Development of stable packaging solutions that will minimize unwanted stress on live bacteria is picking up. Florida-based startup Smart-N-Healthy LLC has come up with skincare sprays made of probiotics and water to cure irritation in the skin and soothe it. These are convenient compared to traditional thick emulsion-based formulations and have a longer shelf life. Players such as Naturopathica have launched mask sheets made of probiotics that are not only more suitable from logistics point of view but also free from the risk of leakage.

Yun, a European skincare provider, is working with the University of Antwerp to develop a range of probiotic products for treating pimples on the skin. Yun’s products, however, have faced regulatory hurdles, especially due to the absence of a framework and clarity on approvals in Europe. To overcome these challenges, the regulatory authorities suggested that safety should be the priority when establishing framework for live bacterial formulations. Yun undertook multiple research studies on the safety of both, probiotic strain as well as the final product. This helped the company obtain the approval to launch its products. It is critical to have a regulatory framework in place for innovative products in this domain where safety is tackled before efficacy (Link ).

The capability of microbiome to fit as a natural as well as dermo-cosmetic brand has been a key attraction for small and big companies across the skin care domain. Global leaders such as L’Oréal have entered the market with their bacteria-derived products that balance the skin microbiome.

It can be logically concluded that skin microbiome would be explored further, given its application in the development of daily-use cosmetics. The use of microbiome products is not limited to facial skin anymore. Active research is being done to develop microbiome-based products for treating scalp conditions such as dandruff. Mother Dirt, a consumer division of AOBIOME, successfully launched a shampoo that is packed with ammonia-oxidizing bacteria to keep hair in its natural state.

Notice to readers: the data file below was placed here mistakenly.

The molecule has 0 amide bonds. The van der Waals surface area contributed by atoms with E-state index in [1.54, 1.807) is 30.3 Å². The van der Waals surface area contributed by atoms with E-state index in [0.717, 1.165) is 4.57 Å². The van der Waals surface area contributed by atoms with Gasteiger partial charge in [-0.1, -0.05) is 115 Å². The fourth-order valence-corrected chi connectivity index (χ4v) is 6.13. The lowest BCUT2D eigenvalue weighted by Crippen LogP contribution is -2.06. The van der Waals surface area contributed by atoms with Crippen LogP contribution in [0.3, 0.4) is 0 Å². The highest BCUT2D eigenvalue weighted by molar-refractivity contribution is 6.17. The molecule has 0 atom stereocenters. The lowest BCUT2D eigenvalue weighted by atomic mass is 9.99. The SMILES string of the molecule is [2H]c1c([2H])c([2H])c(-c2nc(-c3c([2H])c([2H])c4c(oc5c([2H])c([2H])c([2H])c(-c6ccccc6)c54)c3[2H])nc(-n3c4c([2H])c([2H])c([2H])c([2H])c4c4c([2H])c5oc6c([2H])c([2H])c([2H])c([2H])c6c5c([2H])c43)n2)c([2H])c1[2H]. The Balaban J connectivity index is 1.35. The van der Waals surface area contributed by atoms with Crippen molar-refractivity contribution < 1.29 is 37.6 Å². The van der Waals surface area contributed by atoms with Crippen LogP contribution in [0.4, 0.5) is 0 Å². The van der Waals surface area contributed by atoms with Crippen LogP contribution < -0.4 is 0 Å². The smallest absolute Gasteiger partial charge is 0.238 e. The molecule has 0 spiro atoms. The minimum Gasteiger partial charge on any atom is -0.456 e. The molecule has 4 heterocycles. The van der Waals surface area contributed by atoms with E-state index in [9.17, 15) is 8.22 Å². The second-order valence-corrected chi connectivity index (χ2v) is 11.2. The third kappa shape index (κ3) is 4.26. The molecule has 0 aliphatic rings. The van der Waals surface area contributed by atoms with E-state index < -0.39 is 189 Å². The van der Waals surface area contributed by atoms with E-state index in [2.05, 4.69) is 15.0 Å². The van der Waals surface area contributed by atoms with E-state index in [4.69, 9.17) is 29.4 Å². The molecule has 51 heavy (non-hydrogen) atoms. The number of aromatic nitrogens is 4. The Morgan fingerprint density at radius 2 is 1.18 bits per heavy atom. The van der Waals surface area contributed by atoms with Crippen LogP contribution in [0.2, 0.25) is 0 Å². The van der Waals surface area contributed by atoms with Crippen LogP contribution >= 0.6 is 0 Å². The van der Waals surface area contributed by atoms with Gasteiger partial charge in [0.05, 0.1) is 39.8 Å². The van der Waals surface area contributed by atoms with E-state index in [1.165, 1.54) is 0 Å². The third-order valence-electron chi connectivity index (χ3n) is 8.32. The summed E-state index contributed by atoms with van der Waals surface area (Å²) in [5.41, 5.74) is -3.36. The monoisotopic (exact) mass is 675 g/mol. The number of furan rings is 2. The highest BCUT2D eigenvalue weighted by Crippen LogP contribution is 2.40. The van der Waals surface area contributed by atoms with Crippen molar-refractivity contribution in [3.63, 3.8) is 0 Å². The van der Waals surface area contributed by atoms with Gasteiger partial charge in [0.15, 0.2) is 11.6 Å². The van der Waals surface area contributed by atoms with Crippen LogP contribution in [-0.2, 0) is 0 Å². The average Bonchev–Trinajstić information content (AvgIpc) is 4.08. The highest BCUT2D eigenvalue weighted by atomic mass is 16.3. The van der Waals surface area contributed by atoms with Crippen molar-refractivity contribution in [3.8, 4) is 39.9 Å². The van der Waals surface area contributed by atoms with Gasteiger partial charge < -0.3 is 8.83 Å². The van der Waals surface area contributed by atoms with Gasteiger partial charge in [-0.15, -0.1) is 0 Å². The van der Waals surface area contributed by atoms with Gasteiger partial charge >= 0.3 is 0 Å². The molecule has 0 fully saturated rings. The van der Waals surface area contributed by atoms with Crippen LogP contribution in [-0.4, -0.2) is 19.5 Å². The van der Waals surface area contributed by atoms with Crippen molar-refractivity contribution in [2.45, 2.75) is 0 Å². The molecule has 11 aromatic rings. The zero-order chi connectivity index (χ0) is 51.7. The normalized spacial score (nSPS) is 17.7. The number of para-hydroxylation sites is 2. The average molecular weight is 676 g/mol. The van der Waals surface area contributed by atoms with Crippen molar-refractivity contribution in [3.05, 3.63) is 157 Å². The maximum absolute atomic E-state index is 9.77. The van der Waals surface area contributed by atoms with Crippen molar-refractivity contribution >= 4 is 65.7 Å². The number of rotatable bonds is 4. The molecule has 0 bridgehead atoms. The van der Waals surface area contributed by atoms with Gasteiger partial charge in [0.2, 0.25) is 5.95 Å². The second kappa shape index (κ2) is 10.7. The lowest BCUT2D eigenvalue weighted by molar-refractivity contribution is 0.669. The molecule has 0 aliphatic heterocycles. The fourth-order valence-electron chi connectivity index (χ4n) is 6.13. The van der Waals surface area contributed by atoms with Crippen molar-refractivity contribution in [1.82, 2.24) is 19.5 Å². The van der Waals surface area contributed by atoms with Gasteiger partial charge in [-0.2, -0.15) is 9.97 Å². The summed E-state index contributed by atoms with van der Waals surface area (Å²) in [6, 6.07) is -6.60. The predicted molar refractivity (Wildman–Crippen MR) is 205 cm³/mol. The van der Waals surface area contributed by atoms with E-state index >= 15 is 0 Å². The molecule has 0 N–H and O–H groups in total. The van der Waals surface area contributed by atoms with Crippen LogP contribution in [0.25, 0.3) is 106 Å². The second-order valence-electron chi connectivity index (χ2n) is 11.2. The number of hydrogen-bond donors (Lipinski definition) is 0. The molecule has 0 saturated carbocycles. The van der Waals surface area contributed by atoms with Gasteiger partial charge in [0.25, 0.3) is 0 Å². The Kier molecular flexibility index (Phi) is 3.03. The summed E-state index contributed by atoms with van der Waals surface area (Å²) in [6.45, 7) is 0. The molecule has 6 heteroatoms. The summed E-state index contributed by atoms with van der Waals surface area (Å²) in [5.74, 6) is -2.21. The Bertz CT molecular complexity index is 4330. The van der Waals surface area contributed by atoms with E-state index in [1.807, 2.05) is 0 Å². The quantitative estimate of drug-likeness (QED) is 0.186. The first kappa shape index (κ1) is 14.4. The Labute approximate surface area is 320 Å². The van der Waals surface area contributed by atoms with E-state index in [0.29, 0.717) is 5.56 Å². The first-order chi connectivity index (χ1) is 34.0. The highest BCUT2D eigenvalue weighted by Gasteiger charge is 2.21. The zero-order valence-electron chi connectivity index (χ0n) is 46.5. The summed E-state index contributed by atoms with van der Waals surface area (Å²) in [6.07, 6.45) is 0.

The first half of 2019 saw significant partnerships in the skin microbiome space. DSM invested in startup S-Biomedic for further innovations in the domain. Other established players such as L’Oréal and Symrise have also partnered with startups uBiome and Probi, respectively, for researching on skin microbiota and developing probiotic cosmetic ingredients. These collaborations indicate the prospects for skin microbiome. Moreover, over the last five years, research on live bacterial compositions targeting skin conditions has picked up significantly, indicating the growing interest of cosmetics as well as pharmaceutical and nutraceutical players. It would not be long before skincare microbiome products make their way in the market; however, we expect most compositions to make a beeline in the derma-care segment, and may require a prescription. In the beauty segment, the wait could be longer since the cosmetics market deals with a larger set of customers and the challenges in developing such products may be bigger.